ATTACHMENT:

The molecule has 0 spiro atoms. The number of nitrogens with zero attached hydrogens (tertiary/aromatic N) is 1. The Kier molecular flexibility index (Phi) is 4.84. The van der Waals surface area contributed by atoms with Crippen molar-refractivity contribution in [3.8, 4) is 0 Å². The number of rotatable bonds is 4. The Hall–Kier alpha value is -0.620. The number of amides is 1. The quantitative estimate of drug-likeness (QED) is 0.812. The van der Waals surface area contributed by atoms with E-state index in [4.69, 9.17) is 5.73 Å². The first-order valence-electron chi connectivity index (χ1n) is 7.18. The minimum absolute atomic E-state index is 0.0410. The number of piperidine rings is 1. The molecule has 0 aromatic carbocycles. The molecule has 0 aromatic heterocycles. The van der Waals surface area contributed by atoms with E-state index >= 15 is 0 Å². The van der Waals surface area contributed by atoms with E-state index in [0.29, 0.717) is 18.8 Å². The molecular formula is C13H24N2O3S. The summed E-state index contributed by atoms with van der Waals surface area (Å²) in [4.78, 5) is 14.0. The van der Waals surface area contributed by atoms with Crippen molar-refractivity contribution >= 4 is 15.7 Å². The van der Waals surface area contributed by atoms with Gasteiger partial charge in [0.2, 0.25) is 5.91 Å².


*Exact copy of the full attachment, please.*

The molecule has 0 spiro atoms. The number of nitrogens with zero attached hydrogens (tertiary/aromatic N) is 1. The Kier molecular flexibility index (Phi) is 4.84. The van der Waals surface area contributed by atoms with Crippen molar-refractivity contribution in [3.8, 4) is 0 Å². The number of rotatable bonds is 4. The Hall–Kier alpha value is -0.620. The number of amides is 1. The quantitative estimate of drug-likeness (QED) is 0.812. The van der Waals surface area contributed by atoms with E-state index in [4.69, 9.17) is 5.73 Å². The first-order valence-electron chi connectivity index (χ1n) is 7.18. The minimum absolute atomic E-state index is 0.0410. The number of piperidine rings is 1. The molecule has 0 aromatic carbocycles. The molecule has 0 aromatic heterocycles. The van der Waals surface area contributed by atoms with E-state index >= 15 is 0 Å². The van der Waals surface area contributed by atoms with E-state index in [0.29, 0.717) is 18.8 Å². The molecular formula is C13H24N2O3S. The summed E-state index contributed by atoms with van der Waals surface area (Å²) in [4.78, 5) is 14.0. The van der Waals surface area contributed by atoms with Crippen molar-refractivity contribution >= 4 is 15.7 Å². The van der Waals surface area contributed by atoms with Gasteiger partial charge in [0.2, 0.25) is 5.91 Å².